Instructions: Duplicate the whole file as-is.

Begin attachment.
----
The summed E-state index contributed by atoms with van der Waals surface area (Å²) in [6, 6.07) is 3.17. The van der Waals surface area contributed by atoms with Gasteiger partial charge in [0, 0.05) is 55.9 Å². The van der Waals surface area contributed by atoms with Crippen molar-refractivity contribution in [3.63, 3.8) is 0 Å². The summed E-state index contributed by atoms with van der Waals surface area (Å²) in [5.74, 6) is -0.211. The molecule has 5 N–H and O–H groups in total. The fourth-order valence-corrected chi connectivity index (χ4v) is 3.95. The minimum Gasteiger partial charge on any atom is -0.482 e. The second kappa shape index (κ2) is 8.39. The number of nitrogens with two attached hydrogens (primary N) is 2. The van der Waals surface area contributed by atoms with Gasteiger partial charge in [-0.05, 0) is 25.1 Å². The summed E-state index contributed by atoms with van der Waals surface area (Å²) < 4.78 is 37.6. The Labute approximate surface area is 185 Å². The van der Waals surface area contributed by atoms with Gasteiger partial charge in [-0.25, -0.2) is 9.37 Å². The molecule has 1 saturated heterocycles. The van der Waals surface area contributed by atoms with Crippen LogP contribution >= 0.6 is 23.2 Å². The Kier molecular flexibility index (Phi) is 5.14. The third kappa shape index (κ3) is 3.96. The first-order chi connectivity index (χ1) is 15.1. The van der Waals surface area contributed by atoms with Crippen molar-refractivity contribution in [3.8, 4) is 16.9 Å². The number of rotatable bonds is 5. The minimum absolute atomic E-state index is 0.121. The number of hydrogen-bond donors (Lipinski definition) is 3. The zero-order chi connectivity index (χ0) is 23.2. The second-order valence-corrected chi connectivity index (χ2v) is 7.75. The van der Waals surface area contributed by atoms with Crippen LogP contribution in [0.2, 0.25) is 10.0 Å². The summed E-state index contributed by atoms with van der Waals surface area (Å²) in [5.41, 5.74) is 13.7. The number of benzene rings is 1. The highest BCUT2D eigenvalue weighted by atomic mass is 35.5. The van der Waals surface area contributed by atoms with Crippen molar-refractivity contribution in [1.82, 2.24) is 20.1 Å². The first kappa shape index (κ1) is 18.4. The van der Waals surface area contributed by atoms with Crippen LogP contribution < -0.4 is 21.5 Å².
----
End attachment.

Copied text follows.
The summed E-state index contributed by atoms with van der Waals surface area (Å²) in [6, 6.07) is 3.17. The van der Waals surface area contributed by atoms with Gasteiger partial charge in [0, 0.05) is 55.9 Å². The van der Waals surface area contributed by atoms with Crippen molar-refractivity contribution in [3.63, 3.8) is 0 Å². The summed E-state index contributed by atoms with van der Waals surface area (Å²) in [5.74, 6) is -0.211. The molecule has 5 N–H and O–H groups in total. The fourth-order valence-corrected chi connectivity index (χ4v) is 3.95. The minimum Gasteiger partial charge on any atom is -0.482 e. The second kappa shape index (κ2) is 8.39. The number of nitrogens with two attached hydrogens (primary N) is 2. The van der Waals surface area contributed by atoms with Gasteiger partial charge in [-0.05, 0) is 25.1 Å². The summed E-state index contributed by atoms with van der Waals surface area (Å²) < 4.78 is 37.6. The Labute approximate surface area is 185 Å². The van der Waals surface area contributed by atoms with Gasteiger partial charge in [-0.25, -0.2) is 9.37 Å². The molecule has 1 saturated heterocycles. The van der Waals surface area contributed by atoms with Crippen LogP contribution >= 0.6 is 23.2 Å². The Kier molecular flexibility index (Phi) is 5.14. The third kappa shape index (κ3) is 3.96. The first-order chi connectivity index (χ1) is 15.1. The van der Waals surface area contributed by atoms with Crippen molar-refractivity contribution in [3.8, 4) is 16.9 Å². The number of rotatable bonds is 5. The minimum absolute atomic E-state index is 0.121. The number of hydrogen-bond donors (Lipinski definition) is 3. The zero-order chi connectivity index (χ0) is 23.2. The second-order valence-corrected chi connectivity index (χ2v) is 7.75. The van der Waals surface area contributed by atoms with Crippen LogP contribution in [0.2, 0.25) is 10.0 Å². The summed E-state index contributed by atoms with van der Waals surface area (Å²) in [5.41, 5.74) is 13.7. The number of benzene rings is 1. The highest BCUT2D eigenvalue weighted by atomic mass is 35.5. The van der Waals surface area contributed by atoms with Crippen molar-refractivity contribution in [1.82, 2.24) is 20.1 Å². The first kappa shape index (κ1) is 18.4. The van der Waals surface area contributed by atoms with Crippen LogP contribution < -0.4 is 21.5 Å².